March 2013

“Every child is an artist, the problem is staying an artist when you grow up.” – Pablo Picasso

Dear Friends and Family,

T., one of the 6th grade boys who comes to my (John’s) group at the after-school program, is especially fond of origami. We spend Thursday afternoons, while my other boys are working in Rachel’s sewing room, constructing various animals and objects out of paper. So far we’ve made a ninja star, a swan, a rocket and a butterfly. Our attempt at making an owl was unfortunately not as successful.

As a staff we’ve been learning about different methods of working with children who struggle with attachment and behavioral disorders. One of the things we’ve learned is that these children have an especially deep need to express themselves in a creative way. Instead of allowing their repressed feelings to be manifested through destructive behavior, the children’s energy needs to be directed positively into creating something. T. has responded amazingly well to this creative outlet of origami.

Our goal is for him to present an origami display at the end of the school year for our staff and for the rest of the school. He has decided to title the exposition “Things that Fly,” and will give a brief presentation about the history and meaning of the art of origami. Having this creative outlet is helping T. not only to express himself in a healthy way but to also learn in a deeper way that he is valuable and capable of doing good things.

Often the children who come to our program are told that they are stupid, crazy or foolish. It is no wonder that they, in turn, use similar words to describe each other. How they have internalized these words so deeply that they no longer see worth in themselves or in others!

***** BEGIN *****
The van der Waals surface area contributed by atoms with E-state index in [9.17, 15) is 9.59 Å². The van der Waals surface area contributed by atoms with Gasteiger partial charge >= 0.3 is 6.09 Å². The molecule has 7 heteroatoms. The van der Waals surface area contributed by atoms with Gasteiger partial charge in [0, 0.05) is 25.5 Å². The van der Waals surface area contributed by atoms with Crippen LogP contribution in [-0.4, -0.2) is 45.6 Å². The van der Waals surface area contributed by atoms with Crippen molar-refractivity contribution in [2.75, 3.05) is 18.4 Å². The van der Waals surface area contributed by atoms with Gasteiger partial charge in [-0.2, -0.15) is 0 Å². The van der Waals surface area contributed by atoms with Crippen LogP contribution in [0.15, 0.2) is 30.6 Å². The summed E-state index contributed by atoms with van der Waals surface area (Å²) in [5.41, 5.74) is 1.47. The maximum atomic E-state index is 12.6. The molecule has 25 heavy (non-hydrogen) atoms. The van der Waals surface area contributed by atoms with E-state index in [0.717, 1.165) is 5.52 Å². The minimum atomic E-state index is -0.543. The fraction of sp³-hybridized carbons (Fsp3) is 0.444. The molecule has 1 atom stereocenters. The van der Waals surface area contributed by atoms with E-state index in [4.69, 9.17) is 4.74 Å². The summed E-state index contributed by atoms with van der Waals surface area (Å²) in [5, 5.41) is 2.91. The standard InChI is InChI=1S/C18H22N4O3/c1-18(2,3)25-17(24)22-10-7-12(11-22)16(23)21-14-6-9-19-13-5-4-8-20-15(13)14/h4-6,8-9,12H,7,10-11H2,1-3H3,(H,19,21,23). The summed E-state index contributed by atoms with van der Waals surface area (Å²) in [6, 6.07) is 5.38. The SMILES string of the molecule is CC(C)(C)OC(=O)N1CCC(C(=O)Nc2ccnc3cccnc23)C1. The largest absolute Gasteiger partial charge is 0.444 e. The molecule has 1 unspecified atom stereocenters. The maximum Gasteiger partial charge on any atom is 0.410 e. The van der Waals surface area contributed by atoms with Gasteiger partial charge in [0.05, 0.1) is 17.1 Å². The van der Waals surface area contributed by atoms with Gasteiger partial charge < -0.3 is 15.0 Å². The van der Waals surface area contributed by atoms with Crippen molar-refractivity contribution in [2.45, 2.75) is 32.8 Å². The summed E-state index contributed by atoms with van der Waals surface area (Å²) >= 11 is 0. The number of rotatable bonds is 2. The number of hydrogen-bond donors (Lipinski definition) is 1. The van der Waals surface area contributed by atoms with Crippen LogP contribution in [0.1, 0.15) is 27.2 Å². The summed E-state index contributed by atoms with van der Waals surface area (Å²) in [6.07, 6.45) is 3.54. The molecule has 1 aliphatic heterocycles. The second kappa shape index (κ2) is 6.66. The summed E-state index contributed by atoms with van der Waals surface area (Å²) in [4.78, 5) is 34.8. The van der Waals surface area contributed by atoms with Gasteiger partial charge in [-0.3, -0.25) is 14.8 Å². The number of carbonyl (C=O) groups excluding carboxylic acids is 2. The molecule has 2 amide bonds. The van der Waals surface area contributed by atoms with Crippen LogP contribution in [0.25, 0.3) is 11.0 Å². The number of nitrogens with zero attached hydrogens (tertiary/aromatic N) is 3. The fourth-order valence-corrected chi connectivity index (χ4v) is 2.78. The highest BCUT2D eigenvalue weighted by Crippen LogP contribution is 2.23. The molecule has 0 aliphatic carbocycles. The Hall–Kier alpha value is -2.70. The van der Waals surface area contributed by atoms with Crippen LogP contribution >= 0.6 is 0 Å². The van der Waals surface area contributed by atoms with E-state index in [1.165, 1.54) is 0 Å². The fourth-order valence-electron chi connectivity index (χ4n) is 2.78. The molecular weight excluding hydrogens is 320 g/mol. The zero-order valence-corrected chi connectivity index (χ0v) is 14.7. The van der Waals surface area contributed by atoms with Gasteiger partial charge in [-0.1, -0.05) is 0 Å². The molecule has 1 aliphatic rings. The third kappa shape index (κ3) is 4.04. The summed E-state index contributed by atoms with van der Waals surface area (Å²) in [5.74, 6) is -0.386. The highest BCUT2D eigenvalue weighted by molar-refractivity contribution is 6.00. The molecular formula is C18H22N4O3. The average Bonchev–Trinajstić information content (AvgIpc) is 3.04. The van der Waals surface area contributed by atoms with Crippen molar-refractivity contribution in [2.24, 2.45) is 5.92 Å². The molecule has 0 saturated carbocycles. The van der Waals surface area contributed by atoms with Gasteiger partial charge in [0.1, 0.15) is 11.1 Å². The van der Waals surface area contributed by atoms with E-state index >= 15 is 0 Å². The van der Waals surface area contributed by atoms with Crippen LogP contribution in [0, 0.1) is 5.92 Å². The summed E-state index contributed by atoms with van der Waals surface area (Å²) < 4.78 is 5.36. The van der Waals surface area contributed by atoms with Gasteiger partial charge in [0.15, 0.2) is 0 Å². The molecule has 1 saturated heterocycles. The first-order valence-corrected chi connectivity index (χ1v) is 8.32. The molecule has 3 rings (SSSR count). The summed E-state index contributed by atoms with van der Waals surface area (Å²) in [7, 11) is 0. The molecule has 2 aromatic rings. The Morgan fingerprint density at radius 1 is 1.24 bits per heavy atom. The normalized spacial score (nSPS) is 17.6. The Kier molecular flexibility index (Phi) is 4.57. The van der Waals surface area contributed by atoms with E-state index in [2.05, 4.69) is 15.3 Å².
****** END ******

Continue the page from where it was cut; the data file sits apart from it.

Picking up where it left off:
And yet it is through creativity that they—and we—learn what is true. We are reminded of our worth, our value, our dignity. Maybe it would do us all a little good, as Picasso suggested, to get reacquainted with the inner artist living within each of us. Whether that means doing origami, baking pies or designing a building, it is in this process of creation that we rediscover who we are and reflect the image of God into the world.

With love,

John & Rachel

P.S. We are still looking for fundraising opportunities for the months of June and July. As we mentioned last month, our goal this summer is to connect people, businesses, institutions and churches directly to the work of La VIA. If you know of such a group that would be interested in learning more about our work, please email me (john.koon@wordmadeflesh.org) as soon as possible. Or, if you would be interested in hosting a one-time fundraising event, please let me know that as well. We are open to traveling to different cities in the US.

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